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by Eva Sutton and Sarah Hart

Only humans are inspired to create. Aesthetic expression is the action triggered by this inspiration. Art is its result, the special product of a divine process. Machines are neither human nor divine. But ironically, the markings which are made by the machine's activity very much resemble the art of human artists. A contradiction results.

The Sumi-ebot project also underscores a phenomenon which increasingly pervades the artmaking process and contemporary culture at this time in history; namely the phenomenon of technology functioning both as mediator and separator between the artist and the work. No longer manifesting itself through the immediacy of physical gesture made by the artist, contemporary work often utilizes a great deal of complex technology, thereby creating a wide gap between the artist and the expression itself. The sumi-ebot project widens this gap to the extreme, allowing the technology to function as an autonomous entity in making art. The bot is the creator; a proxy artist, no longer requiring the presence of a human.

The sumi-ebot does not simply repeat a preset pattern over and over. Every painting generated conforms to the sumi-ebot's style, but is unique. The style of painting is reminiscient of a Zen painter making a spontaneous mark with one continuous gesture of the sumi-e brush.

Sumi-ebots can perform as single artbots or as a group. In the case of group "collaborations", each sumi-ebot communicates with the next via infrared transmission. Once the bot has finished its mark, it signals the next bot to begin. Thus a chain of sumi-e bots can sequentially paint marks along a scroll, in the tradition of Japanese brush painting. Sumi-e bots are also equipped with edge-detection capabilities via a light sensor which signals the demarkated edges of the scroll, preventing sumi-ebots from painting outside of the paper surface.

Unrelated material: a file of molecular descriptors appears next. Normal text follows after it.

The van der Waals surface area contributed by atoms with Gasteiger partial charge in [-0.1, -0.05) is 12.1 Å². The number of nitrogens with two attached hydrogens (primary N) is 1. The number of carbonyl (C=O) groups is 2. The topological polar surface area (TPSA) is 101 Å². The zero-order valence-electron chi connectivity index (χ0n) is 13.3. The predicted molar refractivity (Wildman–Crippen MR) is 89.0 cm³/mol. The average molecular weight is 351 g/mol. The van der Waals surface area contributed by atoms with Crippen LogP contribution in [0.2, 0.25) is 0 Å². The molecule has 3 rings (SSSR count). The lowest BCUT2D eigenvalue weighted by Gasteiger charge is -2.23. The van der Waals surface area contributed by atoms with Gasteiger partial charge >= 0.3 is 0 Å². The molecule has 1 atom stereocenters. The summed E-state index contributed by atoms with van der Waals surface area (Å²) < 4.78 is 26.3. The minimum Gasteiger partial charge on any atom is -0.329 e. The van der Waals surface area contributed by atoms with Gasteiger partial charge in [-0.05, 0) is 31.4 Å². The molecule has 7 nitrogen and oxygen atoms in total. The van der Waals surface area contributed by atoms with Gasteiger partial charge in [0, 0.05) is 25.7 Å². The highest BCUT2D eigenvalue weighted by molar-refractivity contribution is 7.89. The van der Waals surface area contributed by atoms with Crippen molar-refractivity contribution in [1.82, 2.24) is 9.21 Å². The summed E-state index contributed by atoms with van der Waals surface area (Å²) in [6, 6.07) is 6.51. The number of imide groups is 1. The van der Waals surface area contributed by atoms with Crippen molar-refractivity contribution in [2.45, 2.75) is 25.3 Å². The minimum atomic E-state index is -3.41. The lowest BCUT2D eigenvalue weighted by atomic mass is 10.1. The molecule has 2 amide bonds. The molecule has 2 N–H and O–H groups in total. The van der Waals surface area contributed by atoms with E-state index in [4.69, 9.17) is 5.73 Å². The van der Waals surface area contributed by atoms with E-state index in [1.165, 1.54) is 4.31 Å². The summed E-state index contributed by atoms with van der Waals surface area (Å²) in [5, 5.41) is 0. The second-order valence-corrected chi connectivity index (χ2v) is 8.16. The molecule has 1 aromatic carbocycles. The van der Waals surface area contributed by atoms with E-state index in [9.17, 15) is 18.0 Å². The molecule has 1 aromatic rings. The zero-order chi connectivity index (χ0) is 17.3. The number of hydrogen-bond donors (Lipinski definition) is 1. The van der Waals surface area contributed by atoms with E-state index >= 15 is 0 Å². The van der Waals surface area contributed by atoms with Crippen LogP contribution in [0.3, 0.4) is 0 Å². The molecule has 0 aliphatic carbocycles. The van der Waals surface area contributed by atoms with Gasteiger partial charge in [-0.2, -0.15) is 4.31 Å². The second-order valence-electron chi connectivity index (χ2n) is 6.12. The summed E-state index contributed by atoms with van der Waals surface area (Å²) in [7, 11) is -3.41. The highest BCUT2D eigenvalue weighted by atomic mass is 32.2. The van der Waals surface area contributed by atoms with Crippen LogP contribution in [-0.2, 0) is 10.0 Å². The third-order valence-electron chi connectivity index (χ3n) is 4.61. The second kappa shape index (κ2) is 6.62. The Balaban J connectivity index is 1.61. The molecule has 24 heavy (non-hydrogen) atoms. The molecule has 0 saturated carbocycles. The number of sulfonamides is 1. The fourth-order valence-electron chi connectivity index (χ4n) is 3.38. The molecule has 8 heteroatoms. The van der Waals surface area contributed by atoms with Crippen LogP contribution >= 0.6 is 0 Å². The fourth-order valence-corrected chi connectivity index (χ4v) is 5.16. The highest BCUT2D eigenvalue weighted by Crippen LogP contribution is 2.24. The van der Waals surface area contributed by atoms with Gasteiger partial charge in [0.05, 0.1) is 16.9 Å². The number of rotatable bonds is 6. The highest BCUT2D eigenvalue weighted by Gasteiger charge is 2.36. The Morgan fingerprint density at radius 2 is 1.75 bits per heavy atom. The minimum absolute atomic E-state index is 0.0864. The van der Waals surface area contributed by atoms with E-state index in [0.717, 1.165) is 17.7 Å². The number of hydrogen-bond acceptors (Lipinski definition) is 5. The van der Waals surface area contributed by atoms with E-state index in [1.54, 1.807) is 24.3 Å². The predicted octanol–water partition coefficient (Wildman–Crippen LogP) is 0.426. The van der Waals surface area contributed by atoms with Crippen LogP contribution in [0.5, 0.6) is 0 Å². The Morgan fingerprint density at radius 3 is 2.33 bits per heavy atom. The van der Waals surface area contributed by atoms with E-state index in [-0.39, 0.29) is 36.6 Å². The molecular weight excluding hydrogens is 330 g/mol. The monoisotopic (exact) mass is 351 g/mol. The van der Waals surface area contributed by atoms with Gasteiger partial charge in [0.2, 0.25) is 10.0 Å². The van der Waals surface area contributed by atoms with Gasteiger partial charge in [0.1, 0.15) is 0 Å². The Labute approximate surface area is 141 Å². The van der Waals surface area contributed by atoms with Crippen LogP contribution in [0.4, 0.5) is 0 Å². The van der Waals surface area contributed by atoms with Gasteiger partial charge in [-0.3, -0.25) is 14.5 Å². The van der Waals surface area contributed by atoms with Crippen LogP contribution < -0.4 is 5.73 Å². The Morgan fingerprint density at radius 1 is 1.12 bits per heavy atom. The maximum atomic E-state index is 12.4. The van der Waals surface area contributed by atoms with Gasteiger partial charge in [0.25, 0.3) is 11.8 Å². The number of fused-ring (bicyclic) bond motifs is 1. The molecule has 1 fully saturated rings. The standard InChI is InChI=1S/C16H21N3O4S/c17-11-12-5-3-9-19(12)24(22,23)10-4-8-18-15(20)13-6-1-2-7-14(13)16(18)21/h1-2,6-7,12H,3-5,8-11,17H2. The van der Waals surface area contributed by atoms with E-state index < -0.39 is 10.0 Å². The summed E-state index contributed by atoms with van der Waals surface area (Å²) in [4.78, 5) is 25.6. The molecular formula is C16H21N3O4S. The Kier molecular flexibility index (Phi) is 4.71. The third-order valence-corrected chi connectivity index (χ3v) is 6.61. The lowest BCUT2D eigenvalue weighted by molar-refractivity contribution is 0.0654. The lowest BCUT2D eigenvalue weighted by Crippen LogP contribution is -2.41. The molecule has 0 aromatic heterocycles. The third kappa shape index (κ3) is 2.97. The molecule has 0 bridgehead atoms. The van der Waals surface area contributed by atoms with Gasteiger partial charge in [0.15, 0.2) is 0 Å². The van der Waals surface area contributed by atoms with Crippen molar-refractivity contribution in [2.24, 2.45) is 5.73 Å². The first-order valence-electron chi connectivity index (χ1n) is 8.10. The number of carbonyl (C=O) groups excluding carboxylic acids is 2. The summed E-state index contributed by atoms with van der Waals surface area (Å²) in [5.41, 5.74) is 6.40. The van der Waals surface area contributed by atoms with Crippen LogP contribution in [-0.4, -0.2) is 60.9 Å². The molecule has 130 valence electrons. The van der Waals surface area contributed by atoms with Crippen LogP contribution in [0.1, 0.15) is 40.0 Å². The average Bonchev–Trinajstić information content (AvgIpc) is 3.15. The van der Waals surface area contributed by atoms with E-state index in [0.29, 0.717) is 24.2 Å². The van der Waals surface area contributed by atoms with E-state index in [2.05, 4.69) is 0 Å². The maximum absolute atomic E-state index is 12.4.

Eva Sutton is an artist and programmer living in New York. Her current work explores the boundary between static images and interactive databases; in which users change the visual state of the system without interrupting the "realistic" continuity of a "whole" image. Her interactive print "Hybrids" was featured in "Paradise Now" which explored artists' responses to current issues in genetic engineering. Eva has had a previous life as a software engineer working primarily in the fields of biotechnology and large-scale database management, and later as a senior network administrator at the School of Visual Arts in New York. Her work has been featured at Aperture, SIGGRAPH, ;the National Center of Photography in Paris, and the on-line sites Digital Imaging Forum (www.art.uh.edu/dif), www.genomicart.org and www.pbs.org. She has lectured on issues in art and technology at Princeton, New York University, The Cooper Union, and the Hong Kong Center for the Arts. Currently, Eva is an associate professor at the Rhode Island School of Design where she has developed the curriculum in digital media and is designing a digital media graduate program.

Sarah Hart, Director of the International Certificate Program of New Media at Rhode Island School of Design, has been working with electronic imaging technologies since the mid 1980s. After completing her MFA at CalArts she taught at Hampshire College and Rhode Island School of Design. She received a Lila Wallace Grant to complete photographic and electronic imaging projects in Russia where she was an Artist in Residence at the Moscow Center of Contemporry Art. During the past several years her work has focused on an exploration of the interface between the real and virtual in web based projects and the field of robotics. Hart's work has been exhibited internationally and is included in numerous collections.

thanks and credits:

The sumi-ebot project was originally developed in the context of the "Interactive Spaces" Class at the Rhode Island School of Design.


Eva Sutton
Sarah Hart
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